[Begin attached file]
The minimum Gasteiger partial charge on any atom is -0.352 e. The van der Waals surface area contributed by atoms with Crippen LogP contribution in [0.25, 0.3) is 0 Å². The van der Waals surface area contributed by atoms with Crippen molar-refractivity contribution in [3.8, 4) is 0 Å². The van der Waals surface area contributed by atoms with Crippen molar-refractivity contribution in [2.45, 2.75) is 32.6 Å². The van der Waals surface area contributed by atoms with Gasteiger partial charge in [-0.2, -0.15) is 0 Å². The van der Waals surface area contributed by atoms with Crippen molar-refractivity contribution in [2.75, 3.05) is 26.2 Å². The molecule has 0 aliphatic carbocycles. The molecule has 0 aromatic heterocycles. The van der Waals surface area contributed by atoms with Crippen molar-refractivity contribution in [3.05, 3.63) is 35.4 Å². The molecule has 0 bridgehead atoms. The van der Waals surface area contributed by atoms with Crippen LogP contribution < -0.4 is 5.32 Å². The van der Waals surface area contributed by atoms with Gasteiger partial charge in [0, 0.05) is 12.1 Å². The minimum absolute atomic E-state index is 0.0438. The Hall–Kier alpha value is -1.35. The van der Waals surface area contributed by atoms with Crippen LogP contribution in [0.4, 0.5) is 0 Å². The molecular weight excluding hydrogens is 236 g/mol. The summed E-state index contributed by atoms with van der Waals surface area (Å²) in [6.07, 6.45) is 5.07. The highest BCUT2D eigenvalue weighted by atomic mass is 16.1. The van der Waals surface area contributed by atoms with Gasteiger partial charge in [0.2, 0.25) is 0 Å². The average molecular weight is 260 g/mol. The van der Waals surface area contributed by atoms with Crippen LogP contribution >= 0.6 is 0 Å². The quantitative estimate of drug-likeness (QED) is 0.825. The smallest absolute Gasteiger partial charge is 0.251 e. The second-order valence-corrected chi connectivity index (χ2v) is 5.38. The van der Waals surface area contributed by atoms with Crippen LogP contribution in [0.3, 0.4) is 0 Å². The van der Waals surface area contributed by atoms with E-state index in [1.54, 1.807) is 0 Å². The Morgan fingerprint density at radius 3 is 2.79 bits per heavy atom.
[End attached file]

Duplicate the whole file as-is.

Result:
The minimum Gasteiger partial charge on any atom is -0.352 e. The van der Waals surface area contributed by atoms with Crippen LogP contribution in [0.25, 0.3) is 0 Å². The van der Waals surface area contributed by atoms with Crippen molar-refractivity contribution in [3.8, 4) is 0 Å². The van der Waals surface area contributed by atoms with Crippen molar-refractivity contribution in [2.45, 2.75) is 32.6 Å². The van der Waals surface area contributed by atoms with Gasteiger partial charge in [-0.2, -0.15) is 0 Å². The van der Waals surface area contributed by atoms with Crippen molar-refractivity contribution in [2.75, 3.05) is 26.2 Å². The molecule has 0 aliphatic carbocycles. The molecule has 0 aromatic heterocycles. The van der Waals surface area contributed by atoms with Crippen molar-refractivity contribution in [3.05, 3.63) is 35.4 Å². The molecule has 0 bridgehead atoms. The van der Waals surface area contributed by atoms with Crippen LogP contribution < -0.4 is 5.32 Å². The van der Waals surface area contributed by atoms with Gasteiger partial charge in [0, 0.05) is 12.1 Å². The minimum absolute atomic E-state index is 0.0438. The Hall–Kier alpha value is -1.35. The van der Waals surface area contributed by atoms with Crippen LogP contribution in [0.4, 0.5) is 0 Å². The molecular weight excluding hydrogens is 236 g/mol. The summed E-state index contributed by atoms with van der Waals surface area (Å²) in [6.07, 6.45) is 5.07. The highest BCUT2D eigenvalue weighted by atomic mass is 16.1. The van der Waals surface area contributed by atoms with Gasteiger partial charge in [0.2, 0.25) is 0 Å². The average molecular weight is 260 g/mol. The van der Waals surface area contributed by atoms with Crippen LogP contribution >= 0.6 is 0 Å². The quantitative estimate of drug-likeness (QED) is 0.825. The smallest absolute Gasteiger partial charge is 0.251 e. The second-order valence-corrected chi connectivity index (χ2v) is 5.38. The van der Waals surface area contributed by atoms with Crippen LogP contribution in [0.3, 0.4) is 0 Å². The van der Waals surface area contributed by atoms with E-state index in [1.54, 1.807) is 0 Å². The Morgan fingerprint density at radius 3 is 2.79 bits per heavy atom.